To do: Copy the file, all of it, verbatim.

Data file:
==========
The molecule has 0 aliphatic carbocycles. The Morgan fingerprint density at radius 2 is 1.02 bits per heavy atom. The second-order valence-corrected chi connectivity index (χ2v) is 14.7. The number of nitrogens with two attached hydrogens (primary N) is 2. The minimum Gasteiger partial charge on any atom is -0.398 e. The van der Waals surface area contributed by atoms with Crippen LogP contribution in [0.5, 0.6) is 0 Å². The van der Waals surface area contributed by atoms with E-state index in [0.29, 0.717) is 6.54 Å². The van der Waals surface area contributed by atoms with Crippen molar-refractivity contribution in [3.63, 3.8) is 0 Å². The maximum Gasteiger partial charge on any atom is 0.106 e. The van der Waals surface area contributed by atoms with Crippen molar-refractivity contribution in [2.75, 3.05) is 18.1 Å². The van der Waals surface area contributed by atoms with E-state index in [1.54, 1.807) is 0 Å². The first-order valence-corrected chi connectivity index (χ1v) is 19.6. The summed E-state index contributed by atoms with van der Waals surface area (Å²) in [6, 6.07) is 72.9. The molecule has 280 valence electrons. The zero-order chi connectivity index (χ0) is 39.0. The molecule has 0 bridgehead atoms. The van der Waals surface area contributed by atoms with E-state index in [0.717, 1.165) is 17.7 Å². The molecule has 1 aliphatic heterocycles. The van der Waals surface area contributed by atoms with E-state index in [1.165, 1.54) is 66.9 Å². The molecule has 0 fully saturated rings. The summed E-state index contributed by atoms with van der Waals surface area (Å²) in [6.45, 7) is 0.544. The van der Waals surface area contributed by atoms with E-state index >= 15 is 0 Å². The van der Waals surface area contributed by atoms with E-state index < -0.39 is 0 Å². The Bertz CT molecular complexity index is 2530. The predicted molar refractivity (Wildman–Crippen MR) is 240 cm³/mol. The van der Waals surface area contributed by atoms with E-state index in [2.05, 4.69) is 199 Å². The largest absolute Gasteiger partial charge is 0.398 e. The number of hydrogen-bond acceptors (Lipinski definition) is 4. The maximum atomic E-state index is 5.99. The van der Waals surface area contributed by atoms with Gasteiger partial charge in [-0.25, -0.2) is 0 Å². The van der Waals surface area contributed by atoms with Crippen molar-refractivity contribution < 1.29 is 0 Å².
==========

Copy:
The molecule has 0 aliphatic carbocycles. The Morgan fingerprint density at radius 2 is 1.02 bits per heavy atom. The second-order valence-corrected chi connectivity index (χ2v) is 14.7. The number of nitrogens with two attached hydrogens (primary N) is 2. The minimum Gasteiger partial charge on any atom is -0.398 e. The van der Waals surface area contributed by atoms with Crippen LogP contribution in [0.5, 0.6) is 0 Å². The van der Waals surface area contributed by atoms with E-state index in [0.29, 0.717) is 6.54 Å². The van der Waals surface area contributed by atoms with Crippen molar-refractivity contribution in [3.63, 3.8) is 0 Å². The maximum Gasteiger partial charge on any atom is 0.106 e. The van der Waals surface area contributed by atoms with Crippen molar-refractivity contribution in [2.75, 3.05) is 18.1 Å². The van der Waals surface area contributed by atoms with E-state index in [1.54, 1.807) is 0 Å². The first-order valence-corrected chi connectivity index (χ1v) is 19.6. The summed E-state index contributed by atoms with van der Waals surface area (Å²) in [6, 6.07) is 72.9. The molecule has 280 valence electrons. The zero-order chi connectivity index (χ0) is 39.0. The molecule has 0 bridgehead atoms. The van der Waals surface area contributed by atoms with E-state index in [0.717, 1.165) is 17.7 Å². The molecule has 1 aliphatic heterocycles. The van der Waals surface area contributed by atoms with E-state index in [1.165, 1.54) is 66.9 Å². The molecule has 0 fully saturated rings. The summed E-state index contributed by atoms with van der Waals surface area (Å²) in [6.45, 7) is 0.544. The van der Waals surface area contributed by atoms with E-state index >= 15 is 0 Å². The van der Waals surface area contributed by atoms with E-state index < -0.39 is 0 Å². The Bertz CT molecular complexity index is 2530. The predicted molar refractivity (Wildman–Crippen MR) is 240 cm³/mol. The van der Waals surface area contributed by atoms with E-state index in [2.05, 4.69) is 199 Å². The largest absolute Gasteiger partial charge is 0.398 e. The number of hydrogen-bond acceptors (Lipinski definition) is 4. The maximum atomic E-state index is 5.99. The van der Waals surface area contributed by atoms with Gasteiger partial charge in [-0.25, -0.2) is 0 Å². The van der Waals surface area contributed by atoms with Crippen molar-refractivity contribution < 1.29 is 0 Å².